Esther Amini is the American-born daughter of parents who had fled Mashad, Iran, where the Jewish community lived as secret Jews after a 19th century forced conversion. In Concealed she tells the story of being caught between these two worlds: the dutiful daughter of tradition-bound parents who hungers for more self-determination than tradition allows. Here is an extract from an interview with Esther  in the Jewish Week.

“The story of the Mashhadi Jews, who lived like Marranos or crypto-Jews, has never been told before in a first-hand or second-hand account,” Amini tells The Jewish Week. The women, who were not educated, were not writing diaries. The men weren’t putting their feelings into journals. There are written histories, but no memoirs or autobiographies or private accounts of what life felt like.”

 Amini was able to learn of her family’s past from her late mother, who “was a big talker and would tell stories again and again.” Her father, in contrast, was withdrawn and did not speak about his past or about most things. She felt like she was the bridge between their history and the present, and felt a sense of responsibility to tell their stories.


 Her father, Fatulla Aminoff, who came from long line of landowners, merchants and traders, grew up in a home where speech was prohibited. His father disowned him when, as a young man, he came back from a boarding school for wealthy Jewish boys in England and then broke all ties when Fatulla married Amini’s mother, Hana Levi — she was 14 and he was 34 — when he was supposed to marry his first cousin, as was tradition. The age differences of Amini’s parents was customary; her grandmother married at 9.

 Her mother’s mother, named Esther, died in childbirth, and her father died when she was 2. Hana was raised by a kind stepmother, but felt betrayed when she learned from someone in the community that she wasn’t her birth mother. Amini says that for her mother, “time froze then, she couldn’t get beyond that.” She lived in mourning for her mother.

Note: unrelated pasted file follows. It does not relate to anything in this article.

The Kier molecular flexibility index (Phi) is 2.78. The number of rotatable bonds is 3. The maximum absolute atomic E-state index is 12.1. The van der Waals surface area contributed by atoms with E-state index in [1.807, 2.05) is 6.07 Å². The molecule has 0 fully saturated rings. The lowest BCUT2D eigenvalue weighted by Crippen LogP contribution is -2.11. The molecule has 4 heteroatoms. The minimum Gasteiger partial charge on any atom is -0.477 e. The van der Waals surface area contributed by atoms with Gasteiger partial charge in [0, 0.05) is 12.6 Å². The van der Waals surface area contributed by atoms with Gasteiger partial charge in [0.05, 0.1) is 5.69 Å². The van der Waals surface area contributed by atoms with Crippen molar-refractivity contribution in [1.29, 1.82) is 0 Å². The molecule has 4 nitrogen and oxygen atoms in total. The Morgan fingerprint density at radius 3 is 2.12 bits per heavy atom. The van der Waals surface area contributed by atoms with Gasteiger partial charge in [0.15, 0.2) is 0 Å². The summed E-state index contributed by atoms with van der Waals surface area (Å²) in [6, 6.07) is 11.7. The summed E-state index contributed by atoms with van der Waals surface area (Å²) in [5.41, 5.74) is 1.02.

Read article in full

Times of Israel review

Esther Amini's website


Wednesday, July 01, 2020

Chabad sets up rival community in Dubai

Do the 1,500 Jews of Dubai need two synagogues? A Chabad rabbi's attempt to set up a rival community  so soon afterJews have come out of the woodwork has raised official eyebrows and caused unease.  The Times of Israel reports: 

It’s a story as old as Jewish history itself. A community establishes itself, and inevitably splits into the synagogue you go to and the one you don’t, as the old joke goes.

 Only this time it’s in Dubai, where a young rabbi from the Chabad Lubavitch movement is facing a backlash and an official reprimand, after a concerted public relations campaign introducing his new congregation in recent weeks persistently neglected to acknowledge the existence of the city’s established but media-shy Jewish community.
Rabbi Levi Duchman (Photo: Levi Teitelbaum)

 It could have been the feel-good story of the summer: the small but vibrant Jewish community of the United Arab Emirates coming out of the woodwork, opening social media accounts and giving interviews about Jewish life in the Gulf.

But local authorities last week ordered the people behind this particular community — a small group that splintered off from the city’s existing congregation — to “immediately” suspend their social media accounts, The Times of Israel has learned.

 Rather than do so, however, the maverick group, led by enterprising Chabad rabbi Levi Duchman and his businessman associate Solly Wolf, has merely changed the name, description and profile photos of its Twitter account, which for several weeks created the impression they were the country’s officially recognized Jewish community.

Read article in full



Tuesday, June 30, 2020

The 1945 Tripoli massacre that never was

A historian has questioned whether a massacre of up to 14 Jews in the Lebanese town of Tripoli actually took place in 1945.